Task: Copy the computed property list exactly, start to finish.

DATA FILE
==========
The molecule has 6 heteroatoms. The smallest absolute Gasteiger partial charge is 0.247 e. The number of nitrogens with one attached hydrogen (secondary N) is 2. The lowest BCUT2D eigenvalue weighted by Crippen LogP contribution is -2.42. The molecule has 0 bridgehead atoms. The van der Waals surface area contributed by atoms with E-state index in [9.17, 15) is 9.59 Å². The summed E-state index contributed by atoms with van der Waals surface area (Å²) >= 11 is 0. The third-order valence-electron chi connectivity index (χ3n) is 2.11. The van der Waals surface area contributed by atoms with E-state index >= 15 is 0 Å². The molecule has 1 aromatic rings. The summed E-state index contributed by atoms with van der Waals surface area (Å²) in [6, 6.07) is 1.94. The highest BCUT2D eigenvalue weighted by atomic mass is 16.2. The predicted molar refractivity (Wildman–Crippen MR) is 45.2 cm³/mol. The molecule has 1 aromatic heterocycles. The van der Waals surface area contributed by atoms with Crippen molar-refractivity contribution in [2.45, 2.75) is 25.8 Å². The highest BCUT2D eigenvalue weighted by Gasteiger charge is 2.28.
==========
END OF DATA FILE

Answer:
The molecule has 6 heteroatoms. The smallest absolute Gasteiger partial charge is 0.247 e. The number of nitrogens with one attached hydrogen (secondary N) is 2. The lowest BCUT2D eigenvalue weighted by Crippen LogP contribution is -2.42. The molecule has 0 bridgehead atoms. The van der Waals surface area contributed by atoms with E-state index in [9.17, 15) is 9.59 Å². The summed E-state index contributed by atoms with van der Waals surface area (Å²) >= 11 is 0. The third-order valence-electron chi connectivity index (χ3n) is 2.11. The van der Waals surface area contributed by atoms with E-state index >= 15 is 0 Å². The molecule has 1 aromatic rings. The summed E-state index contributed by atoms with van der Waals surface area (Å²) in [6, 6.07) is 1.94. The highest BCUT2D eigenvalue weighted by atomic mass is 16.2. The predicted molar refractivity (Wildman–Crippen MR) is 45.2 cm³/mol. The molecule has 1 aromatic heterocycles. The van der Waals surface area contributed by atoms with Crippen molar-refractivity contribution in [2.45, 2.75) is 25.8 Å². The highest BCUT2D eigenvalue weighted by Gasteiger charge is 2.28.